The Honors Tutorial program in Art History balances a commitment to breadth and rigor with an opportunity for self-disciplined and highly motivated students to explore fundamental and cutting-edge issues creatively.
It is a four-year program during which time students are expected to take a tutorial course each term, along with language, collateral studies and upper-division art history courses. This enables students to acquire the full range of skills necessary to successfully continue in graduate study. Students will have excellent opportunities for intensive study with the art historians in the School of Art + Design.
The first two years of tutorials have fixed content. The tutorials in the first year cover general knowledge of art history but through a more intense and in-depth experience than would otherwise be available to students. Second year tutorials focus on each of the fields of Art History covered by art history professors. This will expose students to a wide variety of art historical research on topics throughout history and across the globe.
In the third year, one tutorial concentrating on methodologies is required. Students then decide on a topic for the thesis and begin research through a review of the literature on the topic. This is followed by a proposal for the thesis in an area of specialization that will become the focus of the students' tutorial courses in the remainder of the the third year and throughout the fourth.
Tutorials and courses in the fourth year will enable students to pursue their area of specialization in depth. Students will focus their tutorials to develop and write a thesis based on original research.
Applicants are selected on the basis of superior academic ability and the potential for self-motivated study and research.
- Tutorials: A total of eight tutorials are required: six tutorials related to foundational art history topics and two tutorials for thesis work.
- Upper-Division Art History Courses: Two each of western art history, non-western history, and theory. These courses are to be selected from the distribution area list compiled by the Art History department. The remaining three courses are 3000/4000 level AH electives to be chosen in consultation with the student's thesis advisor. Taken during the fourth year, these courses are meant to inform the thesis project.
- Language Courses: Two years of foreign language courses in two different languages.
- Collateral (Supplemental) Courses as approved by the Director of Studies.
- One freshman HTC seminar (HTC 2500), one freshman composition course, and one 3000-level writing course are also required.
- A thesis that makes an original contribution to the field.
Director of Studies
Dr. Jennie Klein
Seigfred Hall 436
B.A.: Rutgers University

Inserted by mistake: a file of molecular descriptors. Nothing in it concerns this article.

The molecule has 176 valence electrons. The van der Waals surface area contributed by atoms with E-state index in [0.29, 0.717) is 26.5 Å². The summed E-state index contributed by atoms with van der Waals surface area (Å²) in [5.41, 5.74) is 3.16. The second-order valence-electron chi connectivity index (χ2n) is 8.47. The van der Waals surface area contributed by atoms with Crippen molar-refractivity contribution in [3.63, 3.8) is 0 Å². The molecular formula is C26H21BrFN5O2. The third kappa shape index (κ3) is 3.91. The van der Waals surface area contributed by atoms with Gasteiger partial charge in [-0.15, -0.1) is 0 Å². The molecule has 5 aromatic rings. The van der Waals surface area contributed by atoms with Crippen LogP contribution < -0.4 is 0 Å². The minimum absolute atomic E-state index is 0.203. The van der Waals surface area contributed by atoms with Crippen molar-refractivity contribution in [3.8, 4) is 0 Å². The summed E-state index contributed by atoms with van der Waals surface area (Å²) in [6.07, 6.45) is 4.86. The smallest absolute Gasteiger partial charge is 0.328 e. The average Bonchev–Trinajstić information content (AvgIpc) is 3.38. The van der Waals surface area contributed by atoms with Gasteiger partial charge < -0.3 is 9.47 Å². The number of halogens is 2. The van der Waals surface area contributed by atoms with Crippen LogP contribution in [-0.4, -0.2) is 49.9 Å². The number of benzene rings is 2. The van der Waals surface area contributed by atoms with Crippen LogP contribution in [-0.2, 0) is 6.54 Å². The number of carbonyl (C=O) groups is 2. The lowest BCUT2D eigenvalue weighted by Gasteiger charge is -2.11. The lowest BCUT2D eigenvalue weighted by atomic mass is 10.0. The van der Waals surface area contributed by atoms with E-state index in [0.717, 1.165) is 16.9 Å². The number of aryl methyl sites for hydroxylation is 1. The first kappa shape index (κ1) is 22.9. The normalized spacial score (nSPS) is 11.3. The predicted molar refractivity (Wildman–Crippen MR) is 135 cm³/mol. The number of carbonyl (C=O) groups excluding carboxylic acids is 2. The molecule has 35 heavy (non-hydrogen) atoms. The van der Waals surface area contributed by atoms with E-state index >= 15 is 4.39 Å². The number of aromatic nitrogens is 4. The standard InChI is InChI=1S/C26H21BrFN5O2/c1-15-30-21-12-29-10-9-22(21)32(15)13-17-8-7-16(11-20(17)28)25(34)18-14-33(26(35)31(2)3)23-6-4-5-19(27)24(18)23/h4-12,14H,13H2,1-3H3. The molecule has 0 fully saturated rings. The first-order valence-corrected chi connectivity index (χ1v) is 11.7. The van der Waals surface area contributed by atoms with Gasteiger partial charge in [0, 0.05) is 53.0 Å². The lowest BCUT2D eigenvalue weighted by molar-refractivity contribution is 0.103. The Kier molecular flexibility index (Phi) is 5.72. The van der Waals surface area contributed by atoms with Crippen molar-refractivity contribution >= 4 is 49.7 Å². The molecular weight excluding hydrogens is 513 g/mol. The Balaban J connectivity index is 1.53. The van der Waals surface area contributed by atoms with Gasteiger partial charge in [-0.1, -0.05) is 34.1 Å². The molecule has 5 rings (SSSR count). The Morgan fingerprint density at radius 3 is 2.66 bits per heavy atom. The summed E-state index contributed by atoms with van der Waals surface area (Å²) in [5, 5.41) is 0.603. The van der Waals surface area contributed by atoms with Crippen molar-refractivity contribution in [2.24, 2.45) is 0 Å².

M.A.: Northwestern University
Ph.D.: University of Southern California
Dr. Jennie Klein is an art historian who writes on contemporary art, performance art and the intersection of gender and visual culture. Dr. Klein teaches courses on contemporary art and theory, performance art and theory, and the intersection of gender and art.
Dr. Klein is presently completing two book projects. The first Responding to Site and co-edited with Dr. Natalie Loveless and under contract with Intellect Press, is an edited collection on the work of the artist Marilyn Arsem. It will be available in Spring 2020. The second, Assuming the Ecosexual Position, under contract with the University of Minnesota Press, is a compilation of the work and writing of Annie Sprinkle and Elizabeth Stephens. Dr. Klein has published in PAJ, Frontiers, Journal of Lesbian Studies, Feminist Studies, N. Paradoxa, ArtPulse, Art Papers, New Art Examiner, Genders, and Afterimage. Dr. Klein also has a blog: “Writing On Performance.”
Editor, along with Myrel Chernick. The M Word: Real Mothers in Contemporary Art. Demeter Press, 2011.
Editor, along with Deirdre Heddon. Histories and Practices of Live Art. Under contract with Palgrave.2012.
Editor. Letters From Linda M. Montano. London: Routledge, 2005
“Performing the Canon: Performance Art and the Changing Canon of Art History,” Raising the Contemporary Canon, Ruth Iskin, ed. (Routledge) 2017
“Sustainable Practices on the U.S./Mexico border: InSITE, Intervention, and Precarious Communities.” Natalie Alvarez and Keron Zaiontz, editors. Palgrave. (Under Contract). 2019.
“Endurance Performance,” Reading Contemporary Performance: Theatricality Across Genres. Meiling Cheng and Gabrielle H. Cody, editors. New York and London: Routledge, 2016.
Co-authored with Kris Grey. “Trans* feminism: fragmenting and re-reading the history of art through a Trans* perspective,” Otherwise: Imagining queer feminist art histories, Amelia Jones and Erin Silver, editors. Manchester: Manchester University Press, 2016.
"Performing Singapore." PAJ: A Journal Of Performance And Art no. 1 (2016)
"Social practice then and now." PAJ: A Journal Of Performance And Art no. 2 (2015)